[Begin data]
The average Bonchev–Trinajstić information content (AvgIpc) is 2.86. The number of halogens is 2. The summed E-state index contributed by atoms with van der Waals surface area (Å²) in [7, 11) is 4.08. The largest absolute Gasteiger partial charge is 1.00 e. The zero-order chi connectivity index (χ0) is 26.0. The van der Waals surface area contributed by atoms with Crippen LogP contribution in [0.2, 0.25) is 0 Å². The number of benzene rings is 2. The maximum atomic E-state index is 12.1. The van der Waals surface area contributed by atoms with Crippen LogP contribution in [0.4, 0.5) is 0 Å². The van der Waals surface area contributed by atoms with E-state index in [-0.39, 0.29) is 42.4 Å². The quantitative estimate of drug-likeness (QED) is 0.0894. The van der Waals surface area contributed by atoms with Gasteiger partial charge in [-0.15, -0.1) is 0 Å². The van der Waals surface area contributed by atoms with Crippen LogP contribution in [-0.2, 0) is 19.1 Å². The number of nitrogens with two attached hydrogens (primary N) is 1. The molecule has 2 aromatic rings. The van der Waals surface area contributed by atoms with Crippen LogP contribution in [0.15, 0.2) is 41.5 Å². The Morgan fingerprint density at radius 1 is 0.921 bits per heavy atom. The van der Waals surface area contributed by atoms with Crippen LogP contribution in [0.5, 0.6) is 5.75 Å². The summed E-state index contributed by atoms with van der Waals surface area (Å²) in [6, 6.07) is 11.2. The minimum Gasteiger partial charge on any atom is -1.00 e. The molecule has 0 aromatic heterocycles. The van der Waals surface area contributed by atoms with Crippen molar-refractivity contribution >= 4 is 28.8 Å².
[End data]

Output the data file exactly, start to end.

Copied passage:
The average Bonchev–Trinajstić information content (AvgIpc) is 2.86. The number of halogens is 2. The summed E-state index contributed by atoms with van der Waals surface area (Å²) in [7, 11) is 4.08. The largest absolute Gasteiger partial charge is 1.00 e. The zero-order chi connectivity index (χ0) is 26.0. The van der Waals surface area contributed by atoms with Crippen LogP contribution in [0.2, 0.25) is 0 Å². The number of benzene rings is 2. The maximum atomic E-state index is 12.1. The van der Waals surface area contributed by atoms with Crippen LogP contribution in [0.4, 0.5) is 0 Å². The van der Waals surface area contributed by atoms with E-state index in [-0.39, 0.29) is 42.4 Å². The quantitative estimate of drug-likeness (QED) is 0.0894. The van der Waals surface area contributed by atoms with Gasteiger partial charge in [-0.15, -0.1) is 0 Å². The van der Waals surface area contributed by atoms with Crippen LogP contribution in [-0.2, 0) is 19.1 Å². The number of nitrogens with two attached hydrogens (primary N) is 1. The molecule has 2 aromatic rings. The van der Waals surface area contributed by atoms with Crippen LogP contribution in [0.15, 0.2) is 41.5 Å². The Morgan fingerprint density at radius 1 is 0.921 bits per heavy atom. The van der Waals surface area contributed by atoms with Crippen LogP contribution in [0.5, 0.6) is 5.75 Å². The summed E-state index contributed by atoms with van der Waals surface area (Å²) in [6, 6.07) is 11.2. The minimum Gasteiger partial charge on any atom is -1.00 e. The molecule has 0 aromatic heterocycles. The van der Waals surface area contributed by atoms with Crippen molar-refractivity contribution >= 4 is 28.8 Å².